The Last Judgement

Towards the end of 1533 Clemente VII de’ Medici wanted that Michelangelo further change the decoration of the Sistine chapel painting on the altar wall the Last Judgement and this caused the loss of the 14th century frescoes. In this fresco Michelangelo wished to depict the triumphant return of Christ for the New Testament texts. The maestro began this wonderful work in 1536, during the pontificate of Paul III, and completed it in the fall of 1541. The great composition is centered around the dominant figure of Christ, caught in the instant of Judgment.

Michelangelo’s Last Judgement

All around the saints await the Judgment: recognize St. Peter with two keys St. Lawrence, with the gridiron, St. Bartholomew with his own skin (perhaps a self-portrait of Michelangelo), St. Catherine of Alexandria with the cogwheel, St. Sebastian kneeling with arrows in his hand. Further down the angels with trumpets awaken the dead, and the first resurrected ascend to heaven while on the right angels and demons are racing to bring the damned in hell. Further down, Charon leads the damned before the infernal judge Minos. The Council of Trent decided many of pants that cover the nudity of the characters. The task was given to Daniele da Volterra, since then known as the “braghettone” (trouser painter).

Stanze di Raffaello

The four rooms, called Raphael Rooms, included part of the apartment on the second floor of the Pontifical Palace chosen by Julius II della Rovere, pope from 1503 to 1513, as his residence, and used by his successors. Julius II refused to use the Borgia Apartment, inextricably linked to his predecessor Alexander VI, and then requested Raffaello the pictorial embellishments that were executed between 1508 and 1524. The 4 rooms bear the following names: Hall of Constantine (Sala di Costantino), Room of Heliodorus (Stanza di Eliodoro), Room of the Signatura (Stanza della Signatura), Room of Fire in the Borgo (Stanza dell’ Incendio di Borgo).

Stanza della Signatura

Here gathered the most important Court of the Church, the Signatura Gratiae et Iustitiae from which then derives the name. The most famous frescoes by Raphael are right the room where Julius II lived. Are represented the three most important categories of the human spirit: the True, the Good and the Beautiful. True supernatural is shown in Dispute of the Saint Sacrament (or theology), the rational one in the School of Athens; the Good is expressed in the depiction of the Cardinal and Theological Virtues and the Law and the Beautiful in the Parnassus with Apollo and the Muses. In the vault are depicted the allegories of Theology, Philosophy, Justice and Poetry.

Stanza di Eliodoro

After the papal army defeat at the hands of the French, the Papacy had lost Bologna and felt the threat of foreign powers on their territories. The frescoes of this room reflect that time, illustrating God’s protection on the Church threatened by internal and external enemies. Is the cult of the Eucharist that protects the church, particularly dear to Giulio II. Raphael has painted four biblical episodes: The Expulsion of Heliodorus from the Temple (1511-1512), the Mass of Bolsena (1512), the Liberation of St. Peter (1513-1514) and The Meeting of Leo the Great and Attila (1514). In the grotesques and in the arches are preserved some parts attributed to Luca Signorelli, Bramantino and Lorenzo Lotto.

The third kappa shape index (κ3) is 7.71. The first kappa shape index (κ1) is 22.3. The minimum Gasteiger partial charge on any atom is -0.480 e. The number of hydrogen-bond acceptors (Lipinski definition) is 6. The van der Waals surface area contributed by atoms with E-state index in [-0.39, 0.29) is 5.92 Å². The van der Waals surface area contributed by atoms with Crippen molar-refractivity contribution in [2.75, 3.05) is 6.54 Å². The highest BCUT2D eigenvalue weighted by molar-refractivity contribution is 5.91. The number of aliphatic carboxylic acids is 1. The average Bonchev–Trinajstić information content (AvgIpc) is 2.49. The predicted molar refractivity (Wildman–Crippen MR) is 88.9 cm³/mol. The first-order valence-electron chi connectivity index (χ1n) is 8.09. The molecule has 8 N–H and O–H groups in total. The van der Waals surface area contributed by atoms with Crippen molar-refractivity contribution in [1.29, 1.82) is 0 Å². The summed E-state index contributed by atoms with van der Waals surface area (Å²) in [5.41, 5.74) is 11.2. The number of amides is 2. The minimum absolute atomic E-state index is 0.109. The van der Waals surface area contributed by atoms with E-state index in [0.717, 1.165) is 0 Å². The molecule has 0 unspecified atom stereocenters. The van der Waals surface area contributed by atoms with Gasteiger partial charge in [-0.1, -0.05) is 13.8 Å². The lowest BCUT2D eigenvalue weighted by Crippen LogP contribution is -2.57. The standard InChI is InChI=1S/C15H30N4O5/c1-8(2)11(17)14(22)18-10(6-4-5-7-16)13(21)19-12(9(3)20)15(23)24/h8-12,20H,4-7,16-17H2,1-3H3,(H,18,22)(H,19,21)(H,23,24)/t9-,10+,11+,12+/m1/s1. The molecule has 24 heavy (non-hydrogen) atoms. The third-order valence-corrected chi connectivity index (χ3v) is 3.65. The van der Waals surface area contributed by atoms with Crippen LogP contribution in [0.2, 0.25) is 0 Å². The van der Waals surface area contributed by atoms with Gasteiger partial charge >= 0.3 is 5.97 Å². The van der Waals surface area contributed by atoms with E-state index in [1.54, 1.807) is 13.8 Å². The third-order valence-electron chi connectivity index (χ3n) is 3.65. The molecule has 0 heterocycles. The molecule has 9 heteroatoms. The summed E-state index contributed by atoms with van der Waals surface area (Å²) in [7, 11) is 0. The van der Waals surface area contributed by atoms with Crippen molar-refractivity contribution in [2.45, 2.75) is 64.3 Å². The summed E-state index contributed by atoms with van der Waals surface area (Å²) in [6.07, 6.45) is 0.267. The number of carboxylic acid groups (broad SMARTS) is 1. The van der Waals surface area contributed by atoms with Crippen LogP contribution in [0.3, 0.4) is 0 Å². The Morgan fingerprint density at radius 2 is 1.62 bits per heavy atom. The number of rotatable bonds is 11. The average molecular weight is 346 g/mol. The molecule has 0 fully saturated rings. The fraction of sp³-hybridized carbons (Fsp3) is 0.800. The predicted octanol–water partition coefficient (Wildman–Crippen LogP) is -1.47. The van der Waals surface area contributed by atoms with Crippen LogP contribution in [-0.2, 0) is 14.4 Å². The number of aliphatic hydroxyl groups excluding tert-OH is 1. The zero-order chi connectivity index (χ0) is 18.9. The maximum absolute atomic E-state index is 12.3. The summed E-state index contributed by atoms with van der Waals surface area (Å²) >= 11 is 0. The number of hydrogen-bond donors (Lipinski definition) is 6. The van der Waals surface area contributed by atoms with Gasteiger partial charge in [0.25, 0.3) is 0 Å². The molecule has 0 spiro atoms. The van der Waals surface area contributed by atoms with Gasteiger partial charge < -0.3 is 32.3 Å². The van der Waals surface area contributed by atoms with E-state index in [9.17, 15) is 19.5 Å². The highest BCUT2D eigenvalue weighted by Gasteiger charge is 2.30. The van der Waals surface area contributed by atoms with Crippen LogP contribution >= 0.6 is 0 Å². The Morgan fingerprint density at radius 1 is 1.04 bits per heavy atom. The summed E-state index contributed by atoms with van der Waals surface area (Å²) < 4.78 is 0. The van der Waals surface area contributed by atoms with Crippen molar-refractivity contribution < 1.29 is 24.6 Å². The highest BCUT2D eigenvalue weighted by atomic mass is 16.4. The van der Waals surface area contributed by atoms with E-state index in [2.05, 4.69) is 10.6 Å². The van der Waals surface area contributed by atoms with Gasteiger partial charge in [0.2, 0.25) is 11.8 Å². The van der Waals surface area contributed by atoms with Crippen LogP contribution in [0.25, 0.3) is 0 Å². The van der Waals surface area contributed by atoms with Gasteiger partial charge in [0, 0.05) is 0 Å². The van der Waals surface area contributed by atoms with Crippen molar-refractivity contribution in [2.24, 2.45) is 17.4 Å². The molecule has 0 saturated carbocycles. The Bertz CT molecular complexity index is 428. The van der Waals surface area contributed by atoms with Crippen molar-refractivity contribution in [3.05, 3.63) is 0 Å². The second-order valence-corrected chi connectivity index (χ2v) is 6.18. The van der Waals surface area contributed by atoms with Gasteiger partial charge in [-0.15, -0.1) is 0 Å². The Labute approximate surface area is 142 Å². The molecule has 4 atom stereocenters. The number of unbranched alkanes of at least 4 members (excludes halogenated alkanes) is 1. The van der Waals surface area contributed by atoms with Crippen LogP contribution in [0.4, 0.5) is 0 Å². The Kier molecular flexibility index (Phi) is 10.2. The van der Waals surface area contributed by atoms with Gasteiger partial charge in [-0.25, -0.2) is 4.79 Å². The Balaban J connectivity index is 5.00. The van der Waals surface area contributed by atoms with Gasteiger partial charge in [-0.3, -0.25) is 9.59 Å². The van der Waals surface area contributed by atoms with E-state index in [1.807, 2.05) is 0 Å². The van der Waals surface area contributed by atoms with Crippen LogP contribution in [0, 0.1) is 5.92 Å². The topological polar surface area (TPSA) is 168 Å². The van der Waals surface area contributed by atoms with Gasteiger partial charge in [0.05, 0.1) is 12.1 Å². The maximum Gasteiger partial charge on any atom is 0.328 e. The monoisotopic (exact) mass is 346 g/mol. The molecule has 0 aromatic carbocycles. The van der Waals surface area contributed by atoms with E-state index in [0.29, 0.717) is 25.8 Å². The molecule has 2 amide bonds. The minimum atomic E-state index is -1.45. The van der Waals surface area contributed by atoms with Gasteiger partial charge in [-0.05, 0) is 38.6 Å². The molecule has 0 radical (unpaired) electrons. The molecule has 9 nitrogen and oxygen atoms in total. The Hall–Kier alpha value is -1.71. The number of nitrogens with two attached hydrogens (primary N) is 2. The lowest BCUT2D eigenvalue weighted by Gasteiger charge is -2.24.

Sala di Costantino

The frescoes in this room were made by pupils of Raphael on the drawings of the master who had died in the meantime. It is named Constantine (306-337 A.D.), the first Roman emperor to officially recognize the Christian religion by granting freedom of worship. On the walls they are recounted four episodes of the life of Constantine: in relation to the defeat of paganism and the triumph of the Christian religion: the Vision of the Cross, the Battle of Constantine against Maxentius, the Baptism of Constantine and the Donation of Rome.

Stanza dell’ Incendio di Borgo

The name, very unique, is by the fire that blazed in the year 847 in the area in front of the basilica of St. Peter; Leo IV (pontiff from 847 of 855), giving the solemn blessing from the Loggia of the Blessings, miraculously extinguished the fire, thus saving the church and the people. The room was used by Giulio II for the meetings of the highest court of the Holy See, the Signatura Gratiae et Iustitiae, which then would be moved to nearby Stanza della Signatura. To this function be also bind the paintings of the time realized by Perugino in 1508. Leo X (pontiff from 1513 to 1521) transformed it in a dining room and commissioned Raphael to paint the walls. Four frescoes on the walls: Fire in the Borgo (1514), Battle of Ostia (1514-1515), Coronation of Charles the Great (1516-1517), The Oath of Leo III (1517).


Opening hours: Mon – Sun (09.00 AM – 06.00 PM)

Admission: €16 adults, €8 children – online reservation

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How to reach: bus stop V.le Vaticano/musei Vaticani (49)

Address: Viale Vaticano, 00165 Roma RM